“True desire, in the heart, for anything good is God’s proof to you, sent beforehand to indicate, that it’s yours already… That itch that you have to be whatever you want to be… You already have it. Claim it… Understand this also: you have these dreams… Dreams without goals remain dreams and ultimately fuel disappointment… Goals on the road to achievement cannot be achieved without discipline and consistency.”
– Denzel Washington
For the first time in life, I hear these words in regards to myself as a human and not as an actor. All of the energy I was putting toward characters, learning craft, practicing, pushing my limits, challenging myself, and believing I deserved the success I wanted and fulfillment I needed as an artist… there were times when all of that came naturally for me as an actor, but I have never allowed them for myself as a person. So I didn’t think of healthy relationships and a healthy mind, body, and spirit as dreams and therefore never made goals to reach them.
I’ve recently started to apply (when I have the strength, or sometimes when I am encouraged by someone else to be honest even if it might hurt them) the same passion, curiosity and fearlessness, that I used to apply to my career, to my life. While it is uncomfortable, the bursts of change release into moments of living in truth which is vibrant, simple and priceless. With consistency and discipline, the bursts will become one consistent moment of truth that will become life.
I stayed in my seat at iO last night, deciding to see the next show, excited to get to watch Mo Collins live for the first time and learn what happens at Mo and Tell. First thing, she shared about Robin Williams… I had somehow not heard the news yet. We all cried together. She shared that she also has depression and how Robin was a mentor and how she could barely speak all day. She was truly open with us. After five minutes of grounded truth, she stood, tiny on the stage, tears streaming down her face, and said, “This is a comedy show.” It was very funny. And then she asked the audience for good news, and she celebrated everything from new jobs to free, close parking spots. And then brought on her equally funny and open friends and family to tell stories and we all laughed together.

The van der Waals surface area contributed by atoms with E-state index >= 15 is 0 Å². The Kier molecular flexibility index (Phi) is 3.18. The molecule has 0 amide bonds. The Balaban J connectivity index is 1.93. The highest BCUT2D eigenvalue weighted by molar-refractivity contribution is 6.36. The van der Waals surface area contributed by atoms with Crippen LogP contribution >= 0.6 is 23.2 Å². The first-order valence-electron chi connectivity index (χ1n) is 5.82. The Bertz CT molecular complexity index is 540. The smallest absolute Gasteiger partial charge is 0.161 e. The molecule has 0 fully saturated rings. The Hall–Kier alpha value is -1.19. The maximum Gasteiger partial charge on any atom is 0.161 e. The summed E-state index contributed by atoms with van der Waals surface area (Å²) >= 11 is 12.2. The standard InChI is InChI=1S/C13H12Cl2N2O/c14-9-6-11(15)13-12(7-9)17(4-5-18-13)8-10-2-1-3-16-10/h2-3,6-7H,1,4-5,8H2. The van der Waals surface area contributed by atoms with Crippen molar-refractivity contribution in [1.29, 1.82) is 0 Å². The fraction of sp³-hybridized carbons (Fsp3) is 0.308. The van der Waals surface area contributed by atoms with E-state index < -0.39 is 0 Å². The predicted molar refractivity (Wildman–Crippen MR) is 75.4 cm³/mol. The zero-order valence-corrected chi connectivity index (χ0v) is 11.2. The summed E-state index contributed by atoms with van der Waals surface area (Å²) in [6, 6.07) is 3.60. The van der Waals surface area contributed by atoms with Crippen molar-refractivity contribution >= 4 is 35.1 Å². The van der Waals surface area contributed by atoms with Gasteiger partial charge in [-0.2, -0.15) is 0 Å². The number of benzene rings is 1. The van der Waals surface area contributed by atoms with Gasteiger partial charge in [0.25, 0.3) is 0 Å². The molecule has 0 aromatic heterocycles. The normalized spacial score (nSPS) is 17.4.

One story teller shared that her father was a great stand-up comedian in the 1920’s and 30’s and when he retired, he decided to give back to the community by opening a house for mentally ill and mentally handicapped people, but that he forgot to buy her family a separate house.
And he also forgot that he was an alcoholic and that his only background to help him run the house was being a stand-up. She grew up living with, and taking care of, a wild bunch of people. Ken Kesey came and interviewed her father and shortly after, the wild bunch of people became the cast of characters in One Flew Over the Cuckoo’s Nest. The story was told hilariously. But the part of the story that hit me the most was that growing up in the house, her father emotionally segregated her family from his empathy for the other housemates. To him, the housemates were “crazy” and the family was “normal”. She wasn’t allowed to need help too, so no one helped her deal with what was around her. “I’m still scarred,” she said.
The world has grown a lot over the decades, and mental illness is talked about more. But I hope that segregation of empathy eventually dissolves into a place where we all know that we are human. And humans are tender. And affected. And some aspects of mental illness come from reacting to circumstance, some come from being truly empathetic souls. She said, “I am too sensitive.” But how can that be? A child surrounded by chaos with no emotional arms to hold her, and some how life has taught her that she is too sensitive. Wouldn’t any human come out of that circumstance in the same way? And why would we scorn someone for being genuinely empathetic? Because it’s too close to making our own selves vulnerable?
We are taught, through words, through body language, through friendships that remain and or ones that disappear, that we can not be too open. And that a spoonful of laughter makes hearing about someone else’s problems more palatable. I wonder what it would be like if we knew we could share sadness, fear, and worry without judgement. Would comedians still make us laugh? I think so. But the ones that are hurting might feel better.
When empathy begins to seep past therapy sessions and quiet conversations between best friends, when it spills into dinner parties and presidential speeches, when it flutters into the grocery store line, and fills the air between two enemies, when it confidently rests upon the host of a comedy show and sprinkles over the hearts of a crowd who comes to see comedy and leaves knowing they saw that and so much more… We will be safer, we will be kinder, and we will be happier.
I still can’t stop crying today that Robin was so sad. But last night felt like a special way to honor him. Thank you Mo. Thank you Alex, Candi, Billy, and Debra for your stories.